The new face of terror: Risks to Nepal
Countering violent extremism and acts of terror requires a holistic approach. It ranges from addressing the grievances through good governance to better intelligence capabilities
Almost twelve years ago Islamic extremists had executed twelve Nepalese citizens in Iraq.
Twelve years after the horrific incident, another twelve Nepalese were killed when the vehicle they were travelling in was blown up by terrorists in Afghanistan.
A few others injured in the attack succumbed to their injuries days later. The spectre of terrorism hit Nepal just days after the US Department of State released its terrorism report that had cited terrorism risks to Nepal.
The report never projected such attacks on Nepali citizens but had highlighted Nepal’s counter-terrorism deficiencies.
Pointing to the lax security system at the international airport, weak controls along the porous Nepal-India border and the lack of proper legislation criminalizing terrorism or material support to terrorist networks, the report underscored the potential of Nepal becoming a transit and staging point for terrorists.
The spate of hackings in Bangladesh, the recent terrorist attack on India’s Central Reserve Police Force convoy in Jammu and Kashmir, the suicide blast in Lahore’s Gulshan-i-Iqbal park and the Kabul bombing that killed the Nepalese security guards all demonstrate how a particular corridor in South Asia remains a hotbed of terrorist activity.
A corridor comprising Bangladesh, India, Pakistan and Afghanistan (BIPA) has been and will remain the foremost terrorist prone area in the world because factors spurring terrorism such as impoverishment, bad governance, State repression and easy access to arms and ammunition are endemic here.
With the highest concentration of Muslims in the world, this corridor could potentially be the largest recruiting pool for Islamic extremists. Even the Global Terrorism Index 2015 ranks Afghanistan, Pakistan and India as the countries most affected by terrorism.
A single terrorist act has multidimensional aspects and implications. Variables such as motive that prompted the act, planning, the financing, signature of the tactics, selection of the target, message conveyed, impact and subsequent investigation and prosecution all indicate that terrorism almost runs on a vicious cycle.
The types of terrorists and their abilities have expanded quite significantly in recent times. An outfit like ISIS is well endowed and operates like an optimal mix of a state occupying vast swathes of land and a commercial corporation.
It maintains the capability to mount attacks in distant areas beyond its control. In between are the shadowy groups and networks like Al Qaeda.
Then, there are state sponsored terrorist groups.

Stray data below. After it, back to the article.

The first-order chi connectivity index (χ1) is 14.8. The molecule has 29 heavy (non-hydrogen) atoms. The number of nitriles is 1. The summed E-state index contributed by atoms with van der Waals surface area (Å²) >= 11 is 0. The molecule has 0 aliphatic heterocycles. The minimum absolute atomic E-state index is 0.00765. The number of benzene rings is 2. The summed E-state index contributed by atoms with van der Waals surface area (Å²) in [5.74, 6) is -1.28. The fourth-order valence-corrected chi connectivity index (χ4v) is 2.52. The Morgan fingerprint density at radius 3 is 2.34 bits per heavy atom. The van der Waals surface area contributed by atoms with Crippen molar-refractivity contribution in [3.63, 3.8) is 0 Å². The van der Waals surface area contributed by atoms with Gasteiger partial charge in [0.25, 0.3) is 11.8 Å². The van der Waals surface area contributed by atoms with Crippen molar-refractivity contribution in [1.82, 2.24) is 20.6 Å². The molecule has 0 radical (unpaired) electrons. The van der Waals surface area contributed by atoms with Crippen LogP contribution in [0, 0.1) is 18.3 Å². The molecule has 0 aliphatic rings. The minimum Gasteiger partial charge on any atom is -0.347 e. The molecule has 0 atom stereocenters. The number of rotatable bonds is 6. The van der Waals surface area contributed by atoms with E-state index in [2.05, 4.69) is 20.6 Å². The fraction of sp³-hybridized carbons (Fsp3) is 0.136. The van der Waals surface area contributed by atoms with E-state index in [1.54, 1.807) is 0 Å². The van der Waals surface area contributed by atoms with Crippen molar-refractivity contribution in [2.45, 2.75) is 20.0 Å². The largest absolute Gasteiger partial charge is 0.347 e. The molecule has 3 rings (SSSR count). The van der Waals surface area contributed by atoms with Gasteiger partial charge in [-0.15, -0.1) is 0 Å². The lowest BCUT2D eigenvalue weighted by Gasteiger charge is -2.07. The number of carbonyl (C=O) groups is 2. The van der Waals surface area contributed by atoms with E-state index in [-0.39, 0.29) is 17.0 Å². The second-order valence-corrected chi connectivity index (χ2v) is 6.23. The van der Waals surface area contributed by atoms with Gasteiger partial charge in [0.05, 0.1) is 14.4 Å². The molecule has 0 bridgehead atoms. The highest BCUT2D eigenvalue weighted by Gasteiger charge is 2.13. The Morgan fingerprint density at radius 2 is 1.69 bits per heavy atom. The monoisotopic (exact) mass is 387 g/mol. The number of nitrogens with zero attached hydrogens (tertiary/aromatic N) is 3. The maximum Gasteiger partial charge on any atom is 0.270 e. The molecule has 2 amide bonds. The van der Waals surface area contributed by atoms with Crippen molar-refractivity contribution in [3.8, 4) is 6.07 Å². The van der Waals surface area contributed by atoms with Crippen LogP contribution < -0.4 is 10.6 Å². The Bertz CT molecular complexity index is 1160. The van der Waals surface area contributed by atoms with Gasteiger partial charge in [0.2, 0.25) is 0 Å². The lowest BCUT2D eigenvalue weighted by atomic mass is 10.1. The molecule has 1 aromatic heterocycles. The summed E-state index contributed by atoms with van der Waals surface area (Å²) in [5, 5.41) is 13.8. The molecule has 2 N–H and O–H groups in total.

Likewise, the terror tactics and targets have also widened in scope. Targets can generally be categorized into individual, infrastructure/installation and institution. These targets can be further classified as random, random but specific and specific targets.
Targets have ranged from specific individuals as witnessed in Bangladesh to indiscriminate attacks on civilians in Paris.
Similarly, every terrorist attack conveys a distinct message. The terror attack in Paris was a specific but yet random target executed to inflict maximum casualties and to instil fear amongst people all across Europe.
The attackers in Brussels seemed to want to send out the message that borders are no longer impregnable, the security cordons at vital installations can be breached and that they possessed the capability to mount attacks at the heart of western civilization.
The Kabul attack on Nepalese guards also sent a message to all other nationals working for Western powers in Afghanistan that they could easily be the next target.
The impact of the Kabul bombing was palpable. When the Nepalese government dispatched an aircraft to bring back the dead and those wanting to leave Afghanistan, many Nepalese returned on that flight fearing more attacks and many others are reportedly returning as well.
The Nepalese government imposed a ban on its citizens from going to Afghanistan, Libya, Syria and Iraq which will most likely be translated as a victory by those that perpetrated the attack.
Clearly, Nepal also remains vulnerable to the scourge of terrorism. Nepal was a country hobbled by conflict for close to a decade. It is still reeling from multiple conflicts and chronic political instability.
External variables such as Nepal being (until recently) the only country in South Asia to recognize Israel and establish bilateral relations, and Gurkhas serving in the British Army which is considered a prime target by many terrorist organizations also puts Nepal at risk.
Furthermore, since many Islamic terrorist organizations have pronounced India as their target, the prospects of these groups exploiting Nepali territory to inflict harm on India are real. Countering violent extremism and acts of terror requires a holistic approach.
It ranges from addressing the grievances through good governance to better intelligence capabilities. Capacity building of law enforcement agencies and judicial mechanisms that enable them to conduct better investigations and proper prosecutions is imperative.
Better collaboration with other countries through bilateral and multilateral mechanisms is vital. Better monitoring and regulation of the financial system to curb terrorist financing is equally essential.
Most importantly, however, terrorism cannot be combated against until Nepal clearly defines what constitutes as a terrorist act. Only then, can a befitting counter-terrorism strategy can be envisaged and executed.
Thapa is a security and defense analyst.